Rep. Walter Jones (R-NC) and his legislation (HR 1666) to end the US government’s war in Afghanistan were the subject of a short and informative report on WNCT-TV in Greenville, North Carolina this week. “Here we are sworn by the Constitution to have the responsibility to debate to send our young men and women to die in war, and we don’t do it,” Jones states in the television report. Jones further notes that the costs of America’s longest war continue to increase despite the Congress failing to even debate the war since 2001, stating that, 16 years after the Afghanistan War began, “we’ve spent almost a trillion dollars, 2,000 Americans have been killed, 20,000 wounded.”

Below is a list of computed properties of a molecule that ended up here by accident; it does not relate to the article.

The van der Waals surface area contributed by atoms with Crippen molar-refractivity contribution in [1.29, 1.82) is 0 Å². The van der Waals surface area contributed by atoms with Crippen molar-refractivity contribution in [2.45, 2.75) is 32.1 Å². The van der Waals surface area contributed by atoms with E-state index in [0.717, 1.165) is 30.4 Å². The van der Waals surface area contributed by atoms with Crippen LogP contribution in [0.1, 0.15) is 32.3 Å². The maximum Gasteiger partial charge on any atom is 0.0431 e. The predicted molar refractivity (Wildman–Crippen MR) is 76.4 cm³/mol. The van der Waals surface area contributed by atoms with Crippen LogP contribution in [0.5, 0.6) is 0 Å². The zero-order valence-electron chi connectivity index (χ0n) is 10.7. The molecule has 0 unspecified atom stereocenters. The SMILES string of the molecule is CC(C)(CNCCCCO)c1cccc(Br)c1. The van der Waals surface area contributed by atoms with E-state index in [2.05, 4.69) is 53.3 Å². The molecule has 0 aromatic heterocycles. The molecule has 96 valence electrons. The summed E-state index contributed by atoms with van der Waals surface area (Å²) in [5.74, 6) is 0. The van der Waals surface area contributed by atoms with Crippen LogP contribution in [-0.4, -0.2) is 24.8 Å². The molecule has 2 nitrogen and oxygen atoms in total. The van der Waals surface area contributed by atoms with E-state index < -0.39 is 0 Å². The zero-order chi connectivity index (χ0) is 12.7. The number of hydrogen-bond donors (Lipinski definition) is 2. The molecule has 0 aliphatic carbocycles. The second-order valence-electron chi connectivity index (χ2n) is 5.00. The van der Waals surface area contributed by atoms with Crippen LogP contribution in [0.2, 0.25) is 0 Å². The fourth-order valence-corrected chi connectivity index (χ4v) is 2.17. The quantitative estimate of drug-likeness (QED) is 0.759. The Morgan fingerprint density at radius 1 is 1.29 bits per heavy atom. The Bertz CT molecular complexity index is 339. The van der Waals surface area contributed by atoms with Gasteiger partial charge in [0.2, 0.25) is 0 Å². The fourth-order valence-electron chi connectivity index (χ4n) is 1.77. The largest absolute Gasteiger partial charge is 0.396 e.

Watch the report here:
Jones and HR 1666 cosponsor Rep. John Garamendi (D-CA) spoke in more depth about their legislation and the Afghanistan War in a joint interview on C-SPAN’s Washington Journal in March.
Jones is a member of the Ron Paul Institute for Peace and Prosperity Advisory Board.
Interviewed Monday by Kennedy at Fox Business, Ron Paul challenged the contention that the United States government was acting in accord with good intentions in attacking Syria last week. Instead, Paul suggests a big motivation was generating profit for the military-industrial complex. Discussing the reason for the attack, the Ron Paul Institute Chairman and former presidential candidate concludes, “I think the only interest that has been involved here is to prop up the province of the military-industrial complex.”